Daniel Clifford, Michael Smith: Why does it cost so much to eat at a Michelin-starred restaurant? 

Tanwen Dawn-Hiscox

Tanwen Dawn-Hiscox

Deputy Editor

Why does it cost so much to eat at a Michelin-starred restaurant? 

This question has irritated chefs and restaurant operators for longer than anyone cares to remember, yet one that is still routinely asked by customers, along with complaints about still feeling hungry after their meal. 

Cara ventured the question on the latest episode of The Staff Canteen's Grilled podcast, with returning co-host and chef owner of two Michelin-starred Midsummer House Daniel Clifford and his guest, fellow Great British Menu contestant and chef owner of Michelin-starred Lochbay Restaurant on the Isle of Skye, Michael Smith.

While it might be a question that is older than time, the answer has changed somewhat, reflecting the current realities of the hospitality industry.

Staff costs money, happy staff costs more

Firstly, there's the cost of staff, which Daniel said tallies to £100,000 a month at Midsummer House - or £1.2 million a year. 

"I've got 35 staff for 42 customers - you do the ratio there, it's a lot," he said. 

The cost of staff always represented a serious chunk of a business' outgoings, and the proportion has only grown in time, and for good reason.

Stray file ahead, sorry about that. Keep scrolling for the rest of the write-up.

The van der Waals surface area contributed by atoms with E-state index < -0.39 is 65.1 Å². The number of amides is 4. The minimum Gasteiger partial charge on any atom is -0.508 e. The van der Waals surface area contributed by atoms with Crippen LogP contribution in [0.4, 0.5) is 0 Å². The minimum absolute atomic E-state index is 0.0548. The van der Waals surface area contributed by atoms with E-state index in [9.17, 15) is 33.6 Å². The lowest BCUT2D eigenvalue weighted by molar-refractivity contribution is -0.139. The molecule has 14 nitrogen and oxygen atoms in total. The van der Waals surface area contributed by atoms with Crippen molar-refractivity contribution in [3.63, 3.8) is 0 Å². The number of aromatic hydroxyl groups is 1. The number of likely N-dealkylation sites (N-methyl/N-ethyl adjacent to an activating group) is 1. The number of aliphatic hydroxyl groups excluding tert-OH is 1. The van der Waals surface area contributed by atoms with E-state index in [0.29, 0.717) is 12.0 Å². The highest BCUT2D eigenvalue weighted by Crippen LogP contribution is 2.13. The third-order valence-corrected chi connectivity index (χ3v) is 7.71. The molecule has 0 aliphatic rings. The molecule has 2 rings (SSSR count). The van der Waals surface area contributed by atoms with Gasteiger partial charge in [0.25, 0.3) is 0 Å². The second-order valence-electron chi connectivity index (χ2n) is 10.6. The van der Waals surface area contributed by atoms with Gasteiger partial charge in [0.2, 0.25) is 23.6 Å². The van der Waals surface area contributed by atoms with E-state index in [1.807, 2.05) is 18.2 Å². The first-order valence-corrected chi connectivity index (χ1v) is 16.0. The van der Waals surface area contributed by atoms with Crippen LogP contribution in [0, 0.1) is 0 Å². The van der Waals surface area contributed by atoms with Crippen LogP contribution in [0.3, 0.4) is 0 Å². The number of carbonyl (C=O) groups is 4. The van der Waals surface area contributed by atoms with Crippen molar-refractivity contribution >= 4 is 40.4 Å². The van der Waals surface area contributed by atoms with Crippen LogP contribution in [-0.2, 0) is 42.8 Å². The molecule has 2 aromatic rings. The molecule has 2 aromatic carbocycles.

"Chefs aren't paid peanuts anymore. They're paid good salaries, because they're not the run of the mill people anymore, they're experts in their own fields. So for me, the wages that have been increased into the business to make people actually attracted to work here - but also, people need to buy houses, they need a life." 

Under no illusions as to his role in leading the next generation to be the best that they can be, he said: "I'm building the superstars of the future. I'm a relic, I've done my bit."

"They don't need the hardship that I went through, this is a springboard to help them future their careers."

Produce isn't getting any cheaper

Then, there's the price of produce, of which, at Midsummer House, Daniel said, "we use the best of the best."

What's more, while we may have left the EU, our reliance on EU produce hasn't vanished overnight. 

"A scallop now costs me £4, we serve a fillet of beef for the main, that's £6.50, cost to the business, caviar, truffles, everything, you look at the produce that we're using, langoustine is like, £4.50 now. Beautiful prawns, they're not cheap. Nothing's cheap that comes in the door and the labour cost is absolutely astronomical."

It may also be that we in the UK are spoiled by the low price of food, as elsewhere meals in fine dining restaurants can be much, much dearer.

"If you go to Paris, a main course will cost you £180 in a two-three star restaurant in Paris. Just a main course." 

"I went for a meal in Paris with Tom and Sat and Claude and our bill was £900 each. We didn't have any fancy wine, we had four courses in a three-star restaurant and we all walked away from there and said, 'it's full.'"

Alluding to Salt Bae's £630 steak which has stirred up as much outrage online as it has attracted visitors in their thousands, Daniel said: "Do you want a [£630] steak cooked by Mickey Mouse or do you want to come to a two star restaurant where you've got 15 chefs that care about everything that they do? There's a big difference isn't there."